• Export Citation
  • Stokes, G. M., , and S. E. Schwartz, 1994: The Atmospheric Radiation Measurement (ARM) program: Programmatic background and design of the cloud and radiation testbed. Bull. Amer. Meteor. Soc., 75, 12011221.

    • Search Google Scholar
    • Export Citation
  • Sun, Y., , S. Solomon, , A. Dai, , and R. W. Portmann, 2006: How often does it rain? J. Climate, 19, 916934.

  • Tiedtke, M., 1989: A comprehensive mass flux scheme for cumulus parameterization in large-scale models. Mon. Wea. Rev., 117, 17791800.

    • Search Google Scholar
    • Export Citation
  • Tiedtke, M., 1993: Representation of clouds in large-scale models. Mon. Wea. Rev., 121, 30403061.

  • Wu, W., , Y. Liu, , and A. K. Betts, 2012: Observationally based evaluation of NWP reanalyses in modeling cloud properties over the southern Great Plains. J. Geophys. Res., 117, D12202, doi:10.1029/2011JD016971.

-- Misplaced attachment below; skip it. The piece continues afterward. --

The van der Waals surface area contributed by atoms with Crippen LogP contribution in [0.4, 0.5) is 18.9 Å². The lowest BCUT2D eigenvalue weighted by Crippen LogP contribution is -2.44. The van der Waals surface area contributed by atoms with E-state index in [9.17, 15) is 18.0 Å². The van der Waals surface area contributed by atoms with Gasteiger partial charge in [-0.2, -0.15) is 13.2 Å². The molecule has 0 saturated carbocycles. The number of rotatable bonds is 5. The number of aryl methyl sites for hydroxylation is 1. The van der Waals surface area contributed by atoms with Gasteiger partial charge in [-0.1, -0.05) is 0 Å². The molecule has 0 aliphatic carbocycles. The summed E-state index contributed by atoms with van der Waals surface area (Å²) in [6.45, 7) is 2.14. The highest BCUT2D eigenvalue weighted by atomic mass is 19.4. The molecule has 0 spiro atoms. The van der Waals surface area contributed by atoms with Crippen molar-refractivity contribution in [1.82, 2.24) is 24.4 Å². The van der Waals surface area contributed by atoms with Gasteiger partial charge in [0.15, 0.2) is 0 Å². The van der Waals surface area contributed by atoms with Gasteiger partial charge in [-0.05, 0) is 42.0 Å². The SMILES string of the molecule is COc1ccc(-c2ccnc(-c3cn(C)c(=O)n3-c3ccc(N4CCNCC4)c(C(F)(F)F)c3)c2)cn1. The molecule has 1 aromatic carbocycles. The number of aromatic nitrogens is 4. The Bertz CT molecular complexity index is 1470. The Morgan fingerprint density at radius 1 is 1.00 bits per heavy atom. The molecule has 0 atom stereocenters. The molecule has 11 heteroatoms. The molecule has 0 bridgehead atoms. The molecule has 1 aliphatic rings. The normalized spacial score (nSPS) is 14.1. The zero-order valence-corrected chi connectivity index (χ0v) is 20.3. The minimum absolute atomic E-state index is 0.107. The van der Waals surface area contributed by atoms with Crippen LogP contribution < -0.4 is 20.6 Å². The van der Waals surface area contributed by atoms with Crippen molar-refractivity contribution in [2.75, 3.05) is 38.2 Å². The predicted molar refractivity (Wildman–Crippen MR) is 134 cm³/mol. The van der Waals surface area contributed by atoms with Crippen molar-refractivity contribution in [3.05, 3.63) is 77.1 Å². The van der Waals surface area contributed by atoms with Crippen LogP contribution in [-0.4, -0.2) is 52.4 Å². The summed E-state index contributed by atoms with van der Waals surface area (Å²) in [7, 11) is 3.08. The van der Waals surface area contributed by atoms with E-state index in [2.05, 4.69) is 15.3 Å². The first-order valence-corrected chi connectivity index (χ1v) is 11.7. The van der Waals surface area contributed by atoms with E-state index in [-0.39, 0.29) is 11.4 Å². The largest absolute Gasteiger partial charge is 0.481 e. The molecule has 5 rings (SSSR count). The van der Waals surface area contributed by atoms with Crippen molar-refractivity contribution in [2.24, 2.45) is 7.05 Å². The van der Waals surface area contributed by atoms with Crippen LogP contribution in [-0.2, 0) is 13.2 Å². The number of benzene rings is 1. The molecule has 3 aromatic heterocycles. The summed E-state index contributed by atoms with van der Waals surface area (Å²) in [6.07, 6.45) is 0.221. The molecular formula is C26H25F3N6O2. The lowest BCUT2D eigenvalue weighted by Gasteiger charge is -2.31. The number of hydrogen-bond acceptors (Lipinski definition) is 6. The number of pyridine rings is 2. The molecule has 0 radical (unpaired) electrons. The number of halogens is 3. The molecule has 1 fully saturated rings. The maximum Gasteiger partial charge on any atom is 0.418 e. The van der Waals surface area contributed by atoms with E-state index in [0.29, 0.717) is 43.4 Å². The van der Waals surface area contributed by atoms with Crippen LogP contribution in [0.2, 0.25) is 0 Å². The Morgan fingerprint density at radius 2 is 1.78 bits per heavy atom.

• Search Google Scholar
    • Export Citation
  • Xie, S., , and M. Zhang, 2000: Impact of the convection trigger function on single-column model simulations. J. Geophys. Res., 105 (D11), 14 98314 996.

    • Search Google Scholar
    • Export Citation
  • Xie, S., and Coauthors, 2002: Intercomparison and evaluation of cumulus parameterizations under summertime midlatitude continental conditions. Quart. J. Roy. Meteor. Soc., 128, 10951135.

    • Search Google Scholar
    • Export Citation
  • Xie, S., , R. T. Cederwall, , and M. Zhang, 2004: Developing long-term single-column model/cloud system–resolving model forcing data using numerical weather prediction products constrained by surface and top of atmosphere observations. J. Geophys. Res., 109, D01104, doi:10.1029/2003JD004045.

    • Search Google Scholar
    • Export Citation
  • Xie, S., and Coauthors, 2005: Simulations of midlatitude frontal clouds by single-column and cloud-resolving models during the Atmospheric Radiation Measurement March 2000 cloud intensive operational period. J. Geophys. Res., 110, D15S03, doi:10.1029/2004JD005119.

    • Search Google Scholar
    • Export Citation